The Christmas undecorating extravaganza this year experienced a marked change. With me still in recovery mode and unable to lift and bend, for the first time my husband and the kids stripped the trees and packaged the holiday decor to be squirreled away for the year. It was done as one of those ‘surprise mama’ moments. I heard whispers coming from downstairs up the stairwell that evening, but aside from the hushed voices I’d never have suspected a thing as I half slept through the process. The next morning, during ‘the Grinch stole Christmas’ prideful unveiling by my very own Max and Cindy Lou Who with Christmas stashed away, I winced at the thought of trudging up to the attic alone during the blistering heat of the summer for my own celebration of Christmas in July trying to sort what they’d packed in their own method of organizing. Especially after finding the little terra cotta pot that had been painstakingly repaired with clear nail polish and neatly placed on a paper towel, I wondered what other carefully repaired items were packed away. I’d had the inclination to toss the pot one day this week when I’d found it mistakingly lingering in the kitchen cabinet, forgotten by its fellow comrades from the properly label maker labeled ‘nature tree’ Christmas container, but as it rolled in my hand with its jagged imperfection, seeping dried nail polish lines, and poor repair job, I marveled that it wasn’t ‘my perfect’ but made me so happy that it was the most charming attempt. Whatever treasures to behold next holiday season from the expedited whisking away of the holiday baubles this year was done with their sweetest intentions – with that even this old Grinch’s cold heart swelled at the thought and I stuck the pot back in the wrong spot to enjoy it again the next time I open the cabinet.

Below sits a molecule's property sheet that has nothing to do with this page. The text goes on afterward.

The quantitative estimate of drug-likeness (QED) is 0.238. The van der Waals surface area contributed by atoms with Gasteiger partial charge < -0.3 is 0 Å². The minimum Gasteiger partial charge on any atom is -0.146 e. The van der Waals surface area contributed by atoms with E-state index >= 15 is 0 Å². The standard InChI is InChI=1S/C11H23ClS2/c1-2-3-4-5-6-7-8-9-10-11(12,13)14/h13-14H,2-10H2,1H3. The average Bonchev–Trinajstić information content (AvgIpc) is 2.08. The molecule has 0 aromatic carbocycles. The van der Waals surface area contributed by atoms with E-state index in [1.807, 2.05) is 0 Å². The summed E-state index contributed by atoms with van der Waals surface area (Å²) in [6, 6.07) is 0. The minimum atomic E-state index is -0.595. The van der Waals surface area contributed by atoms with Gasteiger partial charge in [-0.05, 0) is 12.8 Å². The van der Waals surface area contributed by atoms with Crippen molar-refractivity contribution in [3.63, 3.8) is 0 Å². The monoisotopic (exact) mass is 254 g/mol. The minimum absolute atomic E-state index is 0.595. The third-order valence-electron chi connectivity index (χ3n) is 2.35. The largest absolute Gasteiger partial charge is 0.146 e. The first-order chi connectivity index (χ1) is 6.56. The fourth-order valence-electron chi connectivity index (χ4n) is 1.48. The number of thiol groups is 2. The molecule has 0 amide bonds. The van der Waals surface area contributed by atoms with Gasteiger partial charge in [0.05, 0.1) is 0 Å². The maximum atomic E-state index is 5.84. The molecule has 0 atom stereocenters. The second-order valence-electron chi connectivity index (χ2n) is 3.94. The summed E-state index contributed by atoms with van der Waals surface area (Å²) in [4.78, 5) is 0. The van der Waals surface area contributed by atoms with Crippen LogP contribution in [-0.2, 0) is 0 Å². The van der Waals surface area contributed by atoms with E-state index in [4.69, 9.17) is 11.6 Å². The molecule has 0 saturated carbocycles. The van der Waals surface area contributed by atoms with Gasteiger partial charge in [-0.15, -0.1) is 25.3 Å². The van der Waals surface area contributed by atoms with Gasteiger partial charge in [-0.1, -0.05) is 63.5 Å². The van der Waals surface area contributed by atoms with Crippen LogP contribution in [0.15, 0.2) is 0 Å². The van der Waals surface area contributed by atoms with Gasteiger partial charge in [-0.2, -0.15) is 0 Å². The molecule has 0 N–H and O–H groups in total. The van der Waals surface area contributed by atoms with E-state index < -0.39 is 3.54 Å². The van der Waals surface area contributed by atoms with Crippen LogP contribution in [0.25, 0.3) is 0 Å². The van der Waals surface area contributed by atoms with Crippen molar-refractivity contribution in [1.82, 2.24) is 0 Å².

Oh to be so carefree.
In anticipation of the new year, I’m never so easy going to lounge belly up in a tussle of blankets well into mid morning like some – but have already assembled my list of resolutions that will continue to grow as I seek self improvement and healthier family life all the time.
My list so far:
-Only make positive comments
-Limit sugar (more for the kids but I have to model good practices)
-Floss during brushing every night (I try to unless I’m wiped out but this is another good one for the kids)
-Play more family games together- brain games like checkers, spot it, strategy games with number patterns etc.
-Organize basement- major purging
It’ll change during the coming weeks as I reflect on who I’d like to be and the dreams I have for the adult versions of who my children are becoming but it’s a start.
Happy January 1. It’s a great beginning.